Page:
I think every blogger who ever dabbles in food posts, has done a how- to- make- yogurt and/ or butter at one time or another. Just to add to the lovely collection- here’s my way.
How To Make Yogurt
kettle, yogurt thermos, yogurt container, powdered milk, 2 heaped tablespoons old yogurt, water, measuring cup.
Time it takes- do it in the time it takes to boil the kettle.
Fill your kettle up and turn it on. Take 2 heaped spoonfuls of bought yogurt (like the end of the tub), add a little water to mix it, it’s now runny and set aside.
Fill your yogurt container half full with water.
Add one and a half cups of powdered milk. No need to shake it down and fit as much as you can, just roughly 1 1/2 cups. Mix it with a spoon and add your runny yogurt mixture. Mix again and fill the rest of the container up with water. Lid on, give it a good shake.
Kettles boiled. Fill it up to the top of the plastic thingy inside. Place your yogurt container in with the lid on, add the thermos lid and leave it (don’t peak) for 8-12 hours. The longer you leave it the tartier it will taste. (I’ve forgotten it for 24 hours and it’s still fine.)
Once, about every six weeks I refresh the batch with a packet of the ready to go yogurt mix you can buy (which is just add water and shake.) I find it keeps the cultures stronger, and more likely to keep it at a thicker Greek style yogurt consistency, (which is what we all like.)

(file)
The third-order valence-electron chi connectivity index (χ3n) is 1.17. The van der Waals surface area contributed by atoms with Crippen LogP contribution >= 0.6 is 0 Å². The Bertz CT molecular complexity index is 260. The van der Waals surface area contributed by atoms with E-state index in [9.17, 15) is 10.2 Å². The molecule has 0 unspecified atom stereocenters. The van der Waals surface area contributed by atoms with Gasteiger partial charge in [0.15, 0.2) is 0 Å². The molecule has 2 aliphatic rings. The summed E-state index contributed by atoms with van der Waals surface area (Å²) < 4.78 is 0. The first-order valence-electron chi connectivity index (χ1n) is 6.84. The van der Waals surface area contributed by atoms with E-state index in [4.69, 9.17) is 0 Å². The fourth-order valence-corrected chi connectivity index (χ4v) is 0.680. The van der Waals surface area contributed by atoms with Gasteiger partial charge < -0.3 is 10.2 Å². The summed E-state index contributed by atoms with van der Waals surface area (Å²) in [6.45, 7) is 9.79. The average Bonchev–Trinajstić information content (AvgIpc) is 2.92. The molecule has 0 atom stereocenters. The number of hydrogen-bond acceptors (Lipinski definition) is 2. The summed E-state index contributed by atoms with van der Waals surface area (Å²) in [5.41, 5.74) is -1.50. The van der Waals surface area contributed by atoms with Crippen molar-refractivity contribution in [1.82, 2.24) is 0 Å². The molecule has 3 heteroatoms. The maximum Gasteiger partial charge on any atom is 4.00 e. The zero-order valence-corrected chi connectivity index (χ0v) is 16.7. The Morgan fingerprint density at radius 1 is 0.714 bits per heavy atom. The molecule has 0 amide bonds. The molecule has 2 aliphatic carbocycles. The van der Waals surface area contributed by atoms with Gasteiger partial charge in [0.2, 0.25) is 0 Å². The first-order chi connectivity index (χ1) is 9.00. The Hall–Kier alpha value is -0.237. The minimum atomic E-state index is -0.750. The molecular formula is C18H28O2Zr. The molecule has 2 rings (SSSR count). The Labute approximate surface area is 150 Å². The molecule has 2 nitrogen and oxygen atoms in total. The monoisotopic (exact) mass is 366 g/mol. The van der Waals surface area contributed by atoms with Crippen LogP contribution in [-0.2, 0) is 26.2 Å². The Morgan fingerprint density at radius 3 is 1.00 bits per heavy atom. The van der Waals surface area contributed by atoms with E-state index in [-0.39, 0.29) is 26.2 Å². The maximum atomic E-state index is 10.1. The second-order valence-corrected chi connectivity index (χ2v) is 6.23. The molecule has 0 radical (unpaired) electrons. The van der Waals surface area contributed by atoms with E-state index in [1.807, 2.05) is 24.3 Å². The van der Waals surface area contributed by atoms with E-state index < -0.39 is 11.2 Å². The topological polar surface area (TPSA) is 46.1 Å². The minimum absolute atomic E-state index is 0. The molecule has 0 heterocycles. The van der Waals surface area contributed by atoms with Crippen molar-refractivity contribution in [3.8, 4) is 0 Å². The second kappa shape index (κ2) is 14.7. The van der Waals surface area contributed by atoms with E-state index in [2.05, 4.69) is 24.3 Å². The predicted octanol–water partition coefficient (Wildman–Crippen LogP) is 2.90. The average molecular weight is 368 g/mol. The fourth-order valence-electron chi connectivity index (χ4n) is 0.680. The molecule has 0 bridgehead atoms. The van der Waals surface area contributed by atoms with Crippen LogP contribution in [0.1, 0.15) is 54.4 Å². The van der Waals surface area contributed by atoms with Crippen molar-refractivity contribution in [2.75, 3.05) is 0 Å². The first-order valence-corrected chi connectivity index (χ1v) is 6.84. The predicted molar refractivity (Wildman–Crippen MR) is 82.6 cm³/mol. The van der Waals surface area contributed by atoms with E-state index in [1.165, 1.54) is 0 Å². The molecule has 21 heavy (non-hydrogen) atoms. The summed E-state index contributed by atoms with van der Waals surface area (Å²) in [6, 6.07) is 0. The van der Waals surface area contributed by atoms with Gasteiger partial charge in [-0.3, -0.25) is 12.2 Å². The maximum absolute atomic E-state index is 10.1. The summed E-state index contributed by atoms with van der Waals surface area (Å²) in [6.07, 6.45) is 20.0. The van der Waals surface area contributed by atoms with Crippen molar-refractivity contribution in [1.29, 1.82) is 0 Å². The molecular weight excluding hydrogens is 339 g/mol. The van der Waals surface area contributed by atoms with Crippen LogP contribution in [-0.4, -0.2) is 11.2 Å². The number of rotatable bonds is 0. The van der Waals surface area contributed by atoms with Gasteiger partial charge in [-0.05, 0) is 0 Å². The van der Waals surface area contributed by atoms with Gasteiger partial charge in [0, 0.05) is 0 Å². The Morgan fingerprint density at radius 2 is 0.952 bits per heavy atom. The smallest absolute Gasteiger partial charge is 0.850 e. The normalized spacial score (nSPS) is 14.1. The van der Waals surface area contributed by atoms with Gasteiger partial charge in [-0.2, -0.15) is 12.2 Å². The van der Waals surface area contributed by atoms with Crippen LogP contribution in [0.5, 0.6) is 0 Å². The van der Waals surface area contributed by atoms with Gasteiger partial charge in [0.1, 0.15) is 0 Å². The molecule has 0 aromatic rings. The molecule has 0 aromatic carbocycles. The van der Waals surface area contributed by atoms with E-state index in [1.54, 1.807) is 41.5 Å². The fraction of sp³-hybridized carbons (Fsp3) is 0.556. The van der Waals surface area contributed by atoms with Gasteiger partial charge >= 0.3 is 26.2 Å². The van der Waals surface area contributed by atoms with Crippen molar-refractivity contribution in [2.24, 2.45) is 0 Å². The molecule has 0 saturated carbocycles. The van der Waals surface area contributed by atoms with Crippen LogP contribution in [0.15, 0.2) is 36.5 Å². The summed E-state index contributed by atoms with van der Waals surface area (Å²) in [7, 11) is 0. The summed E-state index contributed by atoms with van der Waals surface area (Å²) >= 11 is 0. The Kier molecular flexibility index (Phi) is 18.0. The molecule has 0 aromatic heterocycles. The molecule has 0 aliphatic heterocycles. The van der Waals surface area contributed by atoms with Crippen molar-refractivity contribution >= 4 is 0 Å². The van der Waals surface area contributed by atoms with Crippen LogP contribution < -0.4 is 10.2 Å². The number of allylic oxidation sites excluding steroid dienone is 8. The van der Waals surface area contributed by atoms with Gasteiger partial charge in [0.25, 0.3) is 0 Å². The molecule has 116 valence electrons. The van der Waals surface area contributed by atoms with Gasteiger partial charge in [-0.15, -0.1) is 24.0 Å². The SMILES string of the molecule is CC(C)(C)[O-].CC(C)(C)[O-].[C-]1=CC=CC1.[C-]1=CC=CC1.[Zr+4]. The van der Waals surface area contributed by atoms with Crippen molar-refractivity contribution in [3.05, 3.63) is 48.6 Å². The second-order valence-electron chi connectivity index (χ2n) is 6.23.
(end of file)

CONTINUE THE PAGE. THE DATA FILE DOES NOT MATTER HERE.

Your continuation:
$20 for the yogurt maker, and each litre of yogurt I make, works out to be about $1.50 a batch. I then add any of our homemade seasonal jams to sweeten the yogurt. Dead easy. You are saving a whole bundle of money, no more plastic tubs and you don’t have the usual paragraph of ingredients that’s in a lot of yogurt today.
How To Make Butter
In a mixer, pour in a carton of cream. The best you can buy, (not thickened cream). Whip it….and keep whipping…
Keep it whipping until it starts to look like this. The liquid will start to separate, which is then able to be drained off. Add a pinch of salt (to taste) and keep squeezing out that excess moisture using a spatula against the side of the bowl. You don’t want any of that moisture in there. Once it is all drained off it can be shaped into what ever shape you need.
Next time you see one of those fancy pancy butters imported from countries far far away, you can have a little chuckle at the thought of spending that much money on butter and then go home and make it yourself. Again, dead easy.
Now where’s the bread to go with it?…